9 a.m. - EVANSDALE — Within minutes of authorities learning of the disappearance of Lyric Cook Morrissey and Elizabeth Collins, three Evansdale squad cars were scouring the area and checking the home. Within half an hour, the search mushroomed with four Black Hawk sheriff’s deputies and Evansdale firefighters joining the effort.

Below is a timeline of the search for the missing cousins progressed based on notes kept by Kent Smock, who doubles as Evansdale’s police and fire chiefs. He said some information about specific leads was redacted from notes because of the ongoing investigation.

 

Friday, July 13, 2012

2:48 p.m., Cousins Lyric Cook Morrissey and Elizabeth Collins are reported missing.

2:50 p.m., Evansdale police search the home and the area using three squad cars.

3:15 p.m., Black Hawk sheriff’s office sends four cars to help. Fire department requested to help and uses a Gator to check bike trails.

4 p.m., Firefighters find the girls’ bike at Meyers Lake.

4:30 p.m., Girls' names are entered into the National Crime Information Center, a nationwide FBI database that includes missing persons.

4:30 p.m., Fire department begins dragging Meyers Lake.

4:40 p.m., County Emergency Management Agency notified and begins Everbridge automated messages to phones in the area to alert residents.

5 p.m., Canvas of lake neighborhood beings.

5:30 p.m., Officer meets with Collins to obtain photos of the girls.

5:30 p.m., Media notified of the disappearance.

5:30 p.m., Divers with Cedar Valley Underwater Search and Rescue, a local team of volunteers, is called to help search the lake.

6:30 p.m., Law enforcement and civilians conduct search of wooded areas. This continues until about 3:30 a.m. the following day.

7 p.m., Iowa State Patrol airplane with forward-looking infrared joins the search. Authorities begin interviewing local people listed on the state Sex Offender Registry.

8 p.m., Iowa Division of Criminal Investigation and National Center for Missing and Exploited Children notified. FBI brought in. STAR-1, an Iowa search and rescue group, is contacted.

8:30 p.m., NCMEC begins emailing and faxing photos and descriptions of the girls to truck stops, stores and public places within a 100 mile radius of Evansdale.

 

Saturday, July 14

7 a.m., DCI and FBI arrive and begin interviews. Civilian searches of the area resume until 7:30 p.m. NCMEC sends out an advisory and prepares posters.

8 a.m., Law enforcement continues canvassing the neighborhood. Parents' cell phones and computers are taken for examination. FBI’s Child Abduction Response Team is deployed and remains until July 20.

8 a.m., STAR-1 sends cadaver dogs to the lake.

8 a.m., Law enforcement begins locating and interviewing registered sex offenders.

10 a.m., Press briefings begin and continue on a daily basis.

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10:30 a.m., Divers called back to search new areas of Meyers Lake.

4 p.m., Afternoon press briefing.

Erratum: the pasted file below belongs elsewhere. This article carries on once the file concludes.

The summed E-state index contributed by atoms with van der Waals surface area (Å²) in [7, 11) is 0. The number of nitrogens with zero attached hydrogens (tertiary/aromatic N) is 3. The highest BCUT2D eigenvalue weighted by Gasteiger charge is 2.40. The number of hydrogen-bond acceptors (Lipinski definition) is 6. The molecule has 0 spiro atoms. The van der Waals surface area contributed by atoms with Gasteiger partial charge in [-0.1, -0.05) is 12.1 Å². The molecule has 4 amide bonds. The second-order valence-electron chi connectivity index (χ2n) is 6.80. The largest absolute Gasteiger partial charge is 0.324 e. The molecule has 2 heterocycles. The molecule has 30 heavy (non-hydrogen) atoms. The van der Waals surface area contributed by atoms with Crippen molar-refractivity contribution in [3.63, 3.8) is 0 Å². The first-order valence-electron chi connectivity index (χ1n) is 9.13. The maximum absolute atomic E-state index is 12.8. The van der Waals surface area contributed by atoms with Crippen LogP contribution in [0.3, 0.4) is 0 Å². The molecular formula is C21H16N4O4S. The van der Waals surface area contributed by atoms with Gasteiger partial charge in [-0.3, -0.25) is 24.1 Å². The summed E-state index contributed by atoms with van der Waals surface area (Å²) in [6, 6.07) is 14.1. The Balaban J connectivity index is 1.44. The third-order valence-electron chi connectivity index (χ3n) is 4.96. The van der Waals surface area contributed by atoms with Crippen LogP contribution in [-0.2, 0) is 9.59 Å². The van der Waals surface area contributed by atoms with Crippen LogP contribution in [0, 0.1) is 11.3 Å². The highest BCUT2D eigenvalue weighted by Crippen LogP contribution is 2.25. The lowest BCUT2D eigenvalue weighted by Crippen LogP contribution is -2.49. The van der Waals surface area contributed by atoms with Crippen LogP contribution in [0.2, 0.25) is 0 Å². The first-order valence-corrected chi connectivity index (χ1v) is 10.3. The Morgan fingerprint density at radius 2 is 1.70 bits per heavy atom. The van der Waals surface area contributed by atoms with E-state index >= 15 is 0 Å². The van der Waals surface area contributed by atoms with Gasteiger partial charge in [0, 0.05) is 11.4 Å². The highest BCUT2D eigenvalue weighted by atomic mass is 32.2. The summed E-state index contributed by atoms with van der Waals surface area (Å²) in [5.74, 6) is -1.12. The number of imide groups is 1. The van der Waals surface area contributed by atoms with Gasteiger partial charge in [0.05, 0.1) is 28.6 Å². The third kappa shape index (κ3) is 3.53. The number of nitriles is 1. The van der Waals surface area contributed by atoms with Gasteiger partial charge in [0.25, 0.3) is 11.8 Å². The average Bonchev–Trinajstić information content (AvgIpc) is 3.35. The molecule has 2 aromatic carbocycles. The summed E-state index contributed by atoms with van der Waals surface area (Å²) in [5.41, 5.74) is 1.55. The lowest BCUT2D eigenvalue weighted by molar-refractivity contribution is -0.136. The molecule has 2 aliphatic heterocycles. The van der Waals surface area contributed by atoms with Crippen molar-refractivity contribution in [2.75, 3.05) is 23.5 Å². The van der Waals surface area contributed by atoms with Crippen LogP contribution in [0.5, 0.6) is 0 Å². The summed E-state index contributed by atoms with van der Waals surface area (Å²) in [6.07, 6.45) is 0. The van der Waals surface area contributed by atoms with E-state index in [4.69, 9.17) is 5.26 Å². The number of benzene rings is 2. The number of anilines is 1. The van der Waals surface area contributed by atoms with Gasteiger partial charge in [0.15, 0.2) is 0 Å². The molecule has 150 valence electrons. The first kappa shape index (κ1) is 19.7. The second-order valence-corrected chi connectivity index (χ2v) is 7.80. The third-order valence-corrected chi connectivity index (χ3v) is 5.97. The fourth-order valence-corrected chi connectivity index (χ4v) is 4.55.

5 p.m., Iowa State Patrol plane with LFIR returns.

8 p.m., Law enforcement begins searching area Dumpsters, continues until 5 a.m.

10 p.m., Garbage hauling companies notified of dump locations in the landfill.

 

Sunday, July 15

Law Enforcement Command Post moves into Poyner School, remains there until Aug. 10. FBI brings in data management team, remains until Sept. 10.

7 a.m., DCI and FBI resume interviews.

7 a.m., Civilian search resumes and continues until 7:30 p.m. STAR-1 searches continue.

7 a.m., Interviews and polygraphs conducted.

8 a.m., DCI, FBI and local police continue neighborhood canvas.

8 a.m., Computers and cell phones taken for examination.

8 a.m., Law enforcement continue with sex offender interviews.

10 a.m. and 4 p.m., Press briefings.

9 p.m., Searches of area Dumpters resume, continue until 5 a.m.

 

Monday, July 16

5 a.m., Law enforcement accompanies trash haulers picking up commercial trash.

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6:30 a.m., Landfill is asked to set aside special area for Evansdale trash for two weeks.

7 a.m., Interviews and polygraphs continue.

8 a.m., DCI team brought in to locate and interview registered sex offenders.

10 a.m., and 4 p.m., Press briefings.

11 a.m., Draining started at Meyers Lake.

4 p.m., FBI bloodhounds requested.

 

Tuesday, July 17

5 a.m., Law enforcement accompanies trash haulers picking up commercial trash.

7 a.m., Interviews and polygraphs continue.

8 a.m., Law enforcement teams search specific areas. DCI team continues with sex offenders.

9 a.m. Sewer lines examined with TV cameras.

10 a.m. and 4 p.m., Press briefings.

8 p.m., FBI bloodhounds search the area.

 

Wednesday, July 18

5 a.m., Commercial trash collection continues.

7 a.m., Interviews and polygraphs continue.

8 a.m., Law enforcement teams search specific areas. DCI team continues with sex offenders.

10 a.m. and 4 p.m., Press briefings.

4 p.m., FBI dive team with sonar confirmed to search Meyers Lake.

 

Thursday, July 19

7 a.m., Interviews and polygraphs continue.

8 a.m., DCI team continues with sex offenders.

10 a.m. and 4 p.m., Press briefing.

5 p.m., Lake draining ceases.

 

Friday, July 20

7 a.m., Interviews and polygraphs continue.

7 a.m., FBI dive team examines Meyers Lake.

8 a.m., Law enforcement searches specific areas within 15 mile radius.

8 a.m., DCI team continues with sex offenders.

10 a.m. and 4 p.m., Press briefings.

Noon, Vehicle checkpoints.

5 p.m., Focus turns fully to abduction as other causes were eliminated.